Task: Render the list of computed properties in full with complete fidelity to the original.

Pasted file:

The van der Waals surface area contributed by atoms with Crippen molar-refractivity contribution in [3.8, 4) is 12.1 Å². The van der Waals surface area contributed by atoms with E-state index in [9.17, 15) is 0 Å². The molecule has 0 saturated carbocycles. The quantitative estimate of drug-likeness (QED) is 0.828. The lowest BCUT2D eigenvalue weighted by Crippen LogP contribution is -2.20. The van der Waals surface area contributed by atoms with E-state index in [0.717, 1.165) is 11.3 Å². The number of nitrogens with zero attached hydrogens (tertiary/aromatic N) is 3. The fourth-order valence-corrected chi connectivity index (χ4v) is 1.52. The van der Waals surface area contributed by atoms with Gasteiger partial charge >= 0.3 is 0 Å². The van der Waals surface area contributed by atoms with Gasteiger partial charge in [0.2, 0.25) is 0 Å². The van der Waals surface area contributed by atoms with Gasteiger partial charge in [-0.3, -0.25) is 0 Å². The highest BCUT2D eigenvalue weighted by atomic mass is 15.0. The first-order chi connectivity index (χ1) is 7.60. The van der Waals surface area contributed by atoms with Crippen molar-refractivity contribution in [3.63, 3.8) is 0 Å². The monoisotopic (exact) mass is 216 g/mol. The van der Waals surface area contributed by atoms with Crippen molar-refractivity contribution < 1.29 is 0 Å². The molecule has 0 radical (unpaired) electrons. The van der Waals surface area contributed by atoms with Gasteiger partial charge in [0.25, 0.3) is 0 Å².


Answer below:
The van der Waals surface area contributed by atoms with Crippen molar-refractivity contribution in [3.8, 4) is 12.1 Å². The van der Waals surface area contributed by atoms with E-state index in [9.17, 15) is 0 Å². The molecule has 0 saturated carbocycles. The quantitative estimate of drug-likeness (QED) is 0.828. The lowest BCUT2D eigenvalue weighted by Crippen LogP contribution is -2.20. The van der Waals surface area contributed by atoms with E-state index in [0.717, 1.165) is 11.3 Å². The number of nitrogens with zero attached hydrogens (tertiary/aromatic N) is 3. The fourth-order valence-corrected chi connectivity index (χ4v) is 1.52. The van der Waals surface area contributed by atoms with Gasteiger partial charge >= 0.3 is 0 Å². The van der Waals surface area contributed by atoms with Gasteiger partial charge in [0.2, 0.25) is 0 Å². The van der Waals surface area contributed by atoms with Gasteiger partial charge in [-0.3, -0.25) is 0 Å². The highest BCUT2D eigenvalue weighted by atomic mass is 15.0. The first-order chi connectivity index (χ1) is 7.60. The van der Waals surface area contributed by atoms with Crippen molar-refractivity contribution in [3.63, 3.8) is 0 Å². The monoisotopic (exact) mass is 216 g/mol. The van der Waals surface area contributed by atoms with Crippen molar-refractivity contribution < 1.29 is 0 Å². The molecule has 0 radical (unpaired) electrons. The van der Waals surface area contributed by atoms with Gasteiger partial charge in [0.25, 0.3) is 0 Å².